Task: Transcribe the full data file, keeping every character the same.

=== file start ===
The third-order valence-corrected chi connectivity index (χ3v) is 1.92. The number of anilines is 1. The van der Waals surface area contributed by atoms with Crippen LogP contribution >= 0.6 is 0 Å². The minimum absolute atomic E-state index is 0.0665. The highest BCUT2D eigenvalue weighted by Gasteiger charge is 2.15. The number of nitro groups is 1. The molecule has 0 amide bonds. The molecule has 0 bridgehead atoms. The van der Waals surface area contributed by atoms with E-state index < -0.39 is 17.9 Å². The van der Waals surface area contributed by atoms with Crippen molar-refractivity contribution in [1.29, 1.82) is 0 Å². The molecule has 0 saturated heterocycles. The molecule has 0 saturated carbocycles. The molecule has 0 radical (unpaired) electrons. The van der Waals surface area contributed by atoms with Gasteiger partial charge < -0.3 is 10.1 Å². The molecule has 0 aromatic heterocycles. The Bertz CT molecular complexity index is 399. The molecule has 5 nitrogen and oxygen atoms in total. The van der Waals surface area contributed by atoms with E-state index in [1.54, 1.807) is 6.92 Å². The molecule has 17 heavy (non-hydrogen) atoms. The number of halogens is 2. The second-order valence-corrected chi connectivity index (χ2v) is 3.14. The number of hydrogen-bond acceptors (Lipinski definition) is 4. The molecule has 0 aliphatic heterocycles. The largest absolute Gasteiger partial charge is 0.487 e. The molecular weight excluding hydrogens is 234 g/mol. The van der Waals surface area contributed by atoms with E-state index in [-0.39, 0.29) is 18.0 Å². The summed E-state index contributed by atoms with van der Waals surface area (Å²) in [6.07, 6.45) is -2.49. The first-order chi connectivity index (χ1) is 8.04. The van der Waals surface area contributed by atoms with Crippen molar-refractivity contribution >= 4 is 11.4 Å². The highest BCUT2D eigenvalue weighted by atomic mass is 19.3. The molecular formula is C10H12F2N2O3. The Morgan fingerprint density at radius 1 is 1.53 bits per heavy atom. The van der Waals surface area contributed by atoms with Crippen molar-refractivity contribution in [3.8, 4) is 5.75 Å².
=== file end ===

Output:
The third-order valence-corrected chi connectivity index (χ3v) is 1.92. The number of anilines is 1. The van der Waals surface area contributed by atoms with Crippen LogP contribution >= 0.6 is 0 Å². The minimum absolute atomic E-state index is 0.0665. The highest BCUT2D eigenvalue weighted by Gasteiger charge is 2.15. The number of nitro groups is 1. The molecule has 0 amide bonds. The molecule has 0 bridgehead atoms. The van der Waals surface area contributed by atoms with E-state index < -0.39 is 17.9 Å². The van der Waals surface area contributed by atoms with Crippen molar-refractivity contribution in [1.29, 1.82) is 0 Å². The molecule has 0 saturated heterocycles. The molecule has 0 saturated carbocycles. The molecule has 0 radical (unpaired) electrons. The van der Waals surface area contributed by atoms with Gasteiger partial charge < -0.3 is 10.1 Å². The molecule has 0 aromatic heterocycles. The Bertz CT molecular complexity index is 399. The molecule has 5 nitrogen and oxygen atoms in total. The van der Waals surface area contributed by atoms with E-state index in [1.54, 1.807) is 6.92 Å². The molecule has 17 heavy (non-hydrogen) atoms. The number of halogens is 2. The second-order valence-corrected chi connectivity index (χ2v) is 3.14. The number of hydrogen-bond acceptors (Lipinski definition) is 4. The molecule has 0 aliphatic heterocycles. The largest absolute Gasteiger partial charge is 0.487 e. The molecular weight excluding hydrogens is 234 g/mol. The van der Waals surface area contributed by atoms with E-state index in [-0.39, 0.29) is 18.0 Å². The summed E-state index contributed by atoms with van der Waals surface area (Å²) in [6.07, 6.45) is -2.49. The first-order chi connectivity index (χ1) is 8.04. The van der Waals surface area contributed by atoms with Crippen molar-refractivity contribution >= 4 is 11.4 Å². The highest BCUT2D eigenvalue weighted by atomic mass is 19.3. The molecular formula is C10H12F2N2O3. The Morgan fingerprint density at radius 1 is 1.53 bits per heavy atom. The van der Waals surface area contributed by atoms with Crippen molar-refractivity contribution in [3.8, 4) is 5.75 Å².